Appropriation vs. Appreciation: Understanding the Dreadlocks Debate

Cultural appropriation is a term that refers to what happens when one culture, usually a more powerful culture, adopts some­thing from another culture in a harm­ful way. “Culture is meant to be shared,” say critics of the concept of appro­priation, and while cultures aren’t re­ally “meant” to be anything, cultural exchange is a great thing.

However, when people criticize cultural appropriation, they don’t mean that cultures should never mix. Cultural appropriation is when people in power exert that power over an oppressed culture by taking religious, political, or otherwise significant sym­bols and customs and using them in a way that disrespects that original meaning.

Here’s one example that’s been in the news lately: dreadlocks. While this hairstyle originated in the black com­munity, white people (including ce­lebrities such as Justin Bieber, Kylie Jenner, and Lady Gaga) have begun sporting it, and have been criticized for appropriating black culture.

To white Americans, hair seems like a superficial thing. It’s just a mass of little thread-like things that come out of your head. What’s the big deal? black people, on the other hand, have been brutally criticized for their hair, as well as the rest of their physical ap­pearance, for hundreds of years. This was part of the white colonists’ at­tempts to paint black people as infe­rior so they could justify getting rich off of African slave labor. Even after slavery ended, racism persisted, and black people faced extreme pressure to imitate whiteness in order to earn respect. During the civil rights move­ment, however, black Americans began flaunting their natural hair texture, as well as reviving traditional African hairstyles, in the face of anti-black standards of beauty.

While the origin of dreadlocks is unknown, they were popularized be­cause of the Rastafari movement, a religious movement among black Jamaicans that drew upon Hinduism and the Old Testament and rejected capitalism, imperialism, and material­ism because of their role in white su­premacy. They wore dreadlocks in reference to certain Bible verses, as well as in resistance to racist standards of beauty. But when Rastafari singers such as Bob Marley became popular, dreadlocks became popular as well among all races, but became removed from their original context.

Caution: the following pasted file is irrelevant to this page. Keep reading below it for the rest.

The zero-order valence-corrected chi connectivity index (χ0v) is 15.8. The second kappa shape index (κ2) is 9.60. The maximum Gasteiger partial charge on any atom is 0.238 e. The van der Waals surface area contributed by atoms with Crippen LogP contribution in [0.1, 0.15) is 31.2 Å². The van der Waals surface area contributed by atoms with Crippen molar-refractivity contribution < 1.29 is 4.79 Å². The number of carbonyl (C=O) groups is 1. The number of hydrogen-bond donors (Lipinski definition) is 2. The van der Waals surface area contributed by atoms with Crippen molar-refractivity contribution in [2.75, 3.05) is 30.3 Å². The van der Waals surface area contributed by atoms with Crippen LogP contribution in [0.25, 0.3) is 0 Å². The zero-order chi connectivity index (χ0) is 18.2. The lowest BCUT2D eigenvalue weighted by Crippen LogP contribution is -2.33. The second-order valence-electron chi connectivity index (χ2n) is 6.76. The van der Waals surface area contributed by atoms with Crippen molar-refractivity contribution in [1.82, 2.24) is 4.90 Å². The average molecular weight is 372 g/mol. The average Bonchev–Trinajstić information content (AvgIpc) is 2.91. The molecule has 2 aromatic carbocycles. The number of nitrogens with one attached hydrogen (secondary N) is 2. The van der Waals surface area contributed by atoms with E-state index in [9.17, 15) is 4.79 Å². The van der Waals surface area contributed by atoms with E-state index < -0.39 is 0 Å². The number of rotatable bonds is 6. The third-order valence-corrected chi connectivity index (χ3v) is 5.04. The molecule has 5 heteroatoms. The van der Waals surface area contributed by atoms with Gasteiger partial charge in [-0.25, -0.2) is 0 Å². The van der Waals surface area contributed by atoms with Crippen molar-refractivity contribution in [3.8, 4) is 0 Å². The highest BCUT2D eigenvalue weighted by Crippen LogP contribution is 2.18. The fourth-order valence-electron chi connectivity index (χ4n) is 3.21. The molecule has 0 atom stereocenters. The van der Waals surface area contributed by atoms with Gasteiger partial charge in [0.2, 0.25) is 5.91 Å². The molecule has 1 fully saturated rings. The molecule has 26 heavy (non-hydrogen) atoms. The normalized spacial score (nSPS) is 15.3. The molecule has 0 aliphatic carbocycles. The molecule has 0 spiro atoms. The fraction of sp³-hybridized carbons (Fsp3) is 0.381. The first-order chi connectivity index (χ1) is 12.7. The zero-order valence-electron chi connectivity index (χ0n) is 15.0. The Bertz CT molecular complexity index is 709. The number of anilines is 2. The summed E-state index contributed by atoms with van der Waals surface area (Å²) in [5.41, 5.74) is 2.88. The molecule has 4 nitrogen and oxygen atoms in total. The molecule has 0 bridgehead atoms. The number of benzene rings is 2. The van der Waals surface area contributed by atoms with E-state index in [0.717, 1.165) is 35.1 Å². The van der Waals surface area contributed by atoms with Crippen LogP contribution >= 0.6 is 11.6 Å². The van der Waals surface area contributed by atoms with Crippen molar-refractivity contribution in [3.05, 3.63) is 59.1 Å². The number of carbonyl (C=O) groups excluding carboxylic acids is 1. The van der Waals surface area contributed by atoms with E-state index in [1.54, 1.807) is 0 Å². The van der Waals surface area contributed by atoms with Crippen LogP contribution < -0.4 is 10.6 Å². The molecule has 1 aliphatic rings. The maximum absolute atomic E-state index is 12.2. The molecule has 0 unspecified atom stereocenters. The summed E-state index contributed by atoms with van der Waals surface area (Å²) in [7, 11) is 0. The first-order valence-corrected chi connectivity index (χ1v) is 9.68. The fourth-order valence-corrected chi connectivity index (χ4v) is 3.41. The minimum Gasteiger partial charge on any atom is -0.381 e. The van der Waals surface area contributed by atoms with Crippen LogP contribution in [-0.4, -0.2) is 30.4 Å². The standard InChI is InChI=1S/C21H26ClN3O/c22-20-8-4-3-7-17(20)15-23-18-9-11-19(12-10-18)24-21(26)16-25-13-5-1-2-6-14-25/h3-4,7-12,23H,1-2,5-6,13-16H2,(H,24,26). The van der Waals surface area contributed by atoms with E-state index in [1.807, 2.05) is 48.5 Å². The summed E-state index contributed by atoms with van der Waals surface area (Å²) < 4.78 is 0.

Then they became associated with anti-black stereotypes, such as drug use: Zendaya Coleman, a black celeb­rity, was criticized by TV personality Giuliana Rancic for wearing dread­locks. “I feel like she smells likepatchouli oil, or maybe weed,” said Rancic. Lull Mengesha, an Ethiopian-American author, also recalled in an interview how “a lot of students would always ask me if I had any weed. And I don’t smoke weed… Students will see you as a drug dealer, but they also won’t see you as a student.” These stereotypes have a damaging material impact: a report by the Bureau of Justice Statis­tics reveals that while white people are more likely to use drugs than black people, black people are more likely to be arrested for drug offenses. On white people, however, they’re considered an edgy fashion statement: the salon Jean Louis David’s website referred to dreadlocks as “the next big thing,” ac­companied by a photo of a white model.

Dreadlocks have been significant because they help resist white suprem­acy, both within the Rastafari religion and because of the way they defy Eu­rocentric beauty standards. Wearing them without appreciation for their history and significance, and without standing up against racism, shows dis­respect to the black community. Before attempting to borrow something from another culture, make sure you under­stand what that concept means to people and how it would impact them.

Appropriation (web)

ILLUSTRATION BY ALEXX ELDER

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